Are you new to Maxon’s Cinema 4D? Or simply looking to improve your workflow? We put together some tips to help you make the most out of Cinema 4D and increase your efficiency with the software!
Maxon’s Cinema 4D R21 announcement, with its ‘3D for the whole world’ strategy, offers new features at a lower cost of ownership.
A whole generation of artists can now dive into Cinema 4D to discover what the software has to offer. And, going by the reel below, the possibilities are endless.
We thought we’d offer a few tips to help speed up and optimize your workflows in Cinema 4D. It’s a small (but helpful!) step towards creating the fantastic work that Maxon’s veterans are capable of conjuring.
8 tips to increase your efficiency with Cinema 4D
1. Make use of traffic lights
Cinema 4D is a cornerstone of the 3D industry. Why is it so popular? After all, many other packages offer the same features, including motion graphics and character animation.
It’s because Cinema 4D arguably offers the lowest learning curve of any of the leading 3D packages. The Cinema 4D UI is simple, clean, and offers gems such as the object list; which in turn provides the easy-to-use ‘traffic light’ system.
Cinema 4D’s traffic lights give artists the ability to see the visibility of an object and what materials, plug-ins, and tags you have applied. You can hide and unhide objects, which can speed up your workflow on complex scenes. You can find a quick tutorial on using traffic lights in Cinema 4D here.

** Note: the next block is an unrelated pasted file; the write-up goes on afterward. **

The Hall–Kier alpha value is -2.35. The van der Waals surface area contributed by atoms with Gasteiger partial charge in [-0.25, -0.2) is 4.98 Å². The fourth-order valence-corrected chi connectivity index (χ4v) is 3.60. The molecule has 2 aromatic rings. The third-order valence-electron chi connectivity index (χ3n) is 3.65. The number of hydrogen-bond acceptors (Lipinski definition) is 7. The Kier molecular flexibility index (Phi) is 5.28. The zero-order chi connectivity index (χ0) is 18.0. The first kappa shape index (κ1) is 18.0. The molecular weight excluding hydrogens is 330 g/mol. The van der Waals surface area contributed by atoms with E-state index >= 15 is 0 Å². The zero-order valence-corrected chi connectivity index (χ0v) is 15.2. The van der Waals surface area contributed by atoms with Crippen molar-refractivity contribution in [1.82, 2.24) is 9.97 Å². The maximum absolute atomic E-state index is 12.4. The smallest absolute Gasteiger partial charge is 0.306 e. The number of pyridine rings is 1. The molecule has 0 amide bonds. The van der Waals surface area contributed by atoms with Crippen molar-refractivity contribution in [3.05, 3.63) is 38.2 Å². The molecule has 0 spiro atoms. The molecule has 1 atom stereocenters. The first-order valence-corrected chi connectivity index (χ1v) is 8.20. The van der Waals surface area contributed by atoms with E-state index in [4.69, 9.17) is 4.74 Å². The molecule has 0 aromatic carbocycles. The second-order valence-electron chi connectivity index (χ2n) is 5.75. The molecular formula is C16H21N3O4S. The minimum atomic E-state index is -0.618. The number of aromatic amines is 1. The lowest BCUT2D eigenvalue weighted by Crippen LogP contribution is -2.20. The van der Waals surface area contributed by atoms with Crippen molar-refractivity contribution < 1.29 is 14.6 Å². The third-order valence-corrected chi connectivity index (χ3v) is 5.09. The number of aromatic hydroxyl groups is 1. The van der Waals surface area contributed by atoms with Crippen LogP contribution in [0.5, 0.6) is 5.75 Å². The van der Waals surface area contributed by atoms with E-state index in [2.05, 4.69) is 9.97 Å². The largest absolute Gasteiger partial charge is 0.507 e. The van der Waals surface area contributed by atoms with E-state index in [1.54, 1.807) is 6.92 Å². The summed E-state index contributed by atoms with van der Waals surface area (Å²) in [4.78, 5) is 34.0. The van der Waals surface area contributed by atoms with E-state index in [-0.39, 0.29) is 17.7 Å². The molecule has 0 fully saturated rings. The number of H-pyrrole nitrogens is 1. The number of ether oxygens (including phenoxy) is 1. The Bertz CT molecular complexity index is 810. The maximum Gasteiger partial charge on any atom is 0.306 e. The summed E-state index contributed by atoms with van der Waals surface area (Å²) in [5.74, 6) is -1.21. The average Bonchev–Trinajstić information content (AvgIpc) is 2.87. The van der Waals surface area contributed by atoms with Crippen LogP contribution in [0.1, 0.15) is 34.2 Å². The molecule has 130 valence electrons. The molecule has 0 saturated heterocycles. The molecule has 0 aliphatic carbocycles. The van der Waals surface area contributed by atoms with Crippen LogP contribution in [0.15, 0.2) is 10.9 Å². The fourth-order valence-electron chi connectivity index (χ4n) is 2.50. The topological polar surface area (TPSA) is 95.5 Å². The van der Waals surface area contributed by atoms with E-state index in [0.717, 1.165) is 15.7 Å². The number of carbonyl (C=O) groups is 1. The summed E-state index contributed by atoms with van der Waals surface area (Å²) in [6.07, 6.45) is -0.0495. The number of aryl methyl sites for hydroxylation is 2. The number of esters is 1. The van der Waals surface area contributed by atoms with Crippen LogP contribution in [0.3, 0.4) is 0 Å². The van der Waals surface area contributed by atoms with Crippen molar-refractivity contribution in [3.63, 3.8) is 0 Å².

2. Configure Cinema 4D’s UI
Cinema 4D allows you to modify and configure the layout of your Cinema 4. This way, you can better suit it to tasks such as animation, modeling, and UV texturing – or for whatever else you might need it! Access layouts via the ‘Layout’ drop-down, available at the top-right portion of the UI. Palettes can be dragged/locked and added to tabs as desired.
To modify the UI, right-click over practically any part of the Cinema 4D UI – elements can then be resized and dragged. Use the ‘Window>Customization’ menu to access more ways to configure the UI. Tools such as the ‘Customize Commands’ palette can also be used to add Icons to any menu.
Once you’ve customized the Cinema 4D UI to your liking, you can save it by going to the ‘Window\>Customization\>Save Layout as…’. Use ‘Window\>Customization\>Save as Startup Layout’ to make Cinema 4D open directly to your UI of choice!
3. Get to grips with the camera
A common mistake that new Cinema 4D users tend to make is accidentally modeling through the ‘scene’ camera rather than using the ‘Default Camera’. Make sure you’re using the Default!
You might expect that using the ‘Undo’ command will move the camera back to the spot where it’s needed. However, with Cinema 4D you need to use ‘Edit\>Undo (Action)’ or Shift-Z to undo a camera move.
Once you have the right camera in the right place, you can use a variety of tags to help speed things along. Right-click a camera in the Objects List to see the range of tags under the ‘Motion Camera Tags’ heading. ‘Camera Crane’ replicates the movement of a camera on a film set. ‘Motion Camera’ adds a range of movement options to a camera. ‘Camera Morph’ can make a Camera move between the positions of other static cameras; it’s an excellent tool when you need to frame specific parts of a scene.
4. Create complex objects with Volume Modeling
One of Cinema 4D R20’s standout features was its Volume Modeling toolset. This toolset allows any object in Cinema 4D to become a volume. These volumes can be mixed with other shapes either by addition, subtraction, and intersection, which means any artist can create complex forms in minutes.